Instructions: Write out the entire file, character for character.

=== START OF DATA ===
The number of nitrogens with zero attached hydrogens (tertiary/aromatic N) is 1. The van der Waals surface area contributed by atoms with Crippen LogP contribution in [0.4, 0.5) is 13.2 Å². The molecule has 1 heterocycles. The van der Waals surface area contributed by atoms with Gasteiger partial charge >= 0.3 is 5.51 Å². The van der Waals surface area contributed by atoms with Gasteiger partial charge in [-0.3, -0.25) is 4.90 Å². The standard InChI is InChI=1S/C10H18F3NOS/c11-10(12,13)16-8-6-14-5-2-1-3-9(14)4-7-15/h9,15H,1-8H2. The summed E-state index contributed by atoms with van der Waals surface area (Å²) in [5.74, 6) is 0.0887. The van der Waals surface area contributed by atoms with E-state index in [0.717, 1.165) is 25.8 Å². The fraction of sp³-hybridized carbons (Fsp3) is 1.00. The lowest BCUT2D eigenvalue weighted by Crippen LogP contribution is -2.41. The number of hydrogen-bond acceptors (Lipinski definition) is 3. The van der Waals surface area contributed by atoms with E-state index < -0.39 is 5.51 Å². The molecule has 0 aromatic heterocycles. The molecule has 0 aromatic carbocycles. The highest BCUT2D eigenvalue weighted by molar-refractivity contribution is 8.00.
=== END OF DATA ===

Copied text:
The number of nitrogens with zero attached hydrogens (tertiary/aromatic N) is 1. The van der Waals surface area contributed by atoms with Crippen LogP contribution in [0.4, 0.5) is 13.2 Å². The molecule has 1 heterocycles. The van der Waals surface area contributed by atoms with Gasteiger partial charge >= 0.3 is 5.51 Å². The van der Waals surface area contributed by atoms with Gasteiger partial charge in [-0.3, -0.25) is 4.90 Å². The standard InChI is InChI=1S/C10H18F3NOS/c11-10(12,13)16-8-6-14-5-2-1-3-9(14)4-7-15/h9,15H,1-8H2. The summed E-state index contributed by atoms with van der Waals surface area (Å²) in [5.74, 6) is 0.0887. The van der Waals surface area contributed by atoms with E-state index in [0.717, 1.165) is 25.8 Å². The fraction of sp³-hybridized carbons (Fsp3) is 1.00. The lowest BCUT2D eigenvalue weighted by Crippen LogP contribution is -2.41. The number of hydrogen-bond acceptors (Lipinski definition) is 3. The van der Waals surface area contributed by atoms with E-state index < -0.39 is 5.51 Å². The molecule has 0 aromatic heterocycles. The molecule has 0 aromatic carbocycles. The highest BCUT2D eigenvalue weighted by molar-refractivity contribution is 8.00.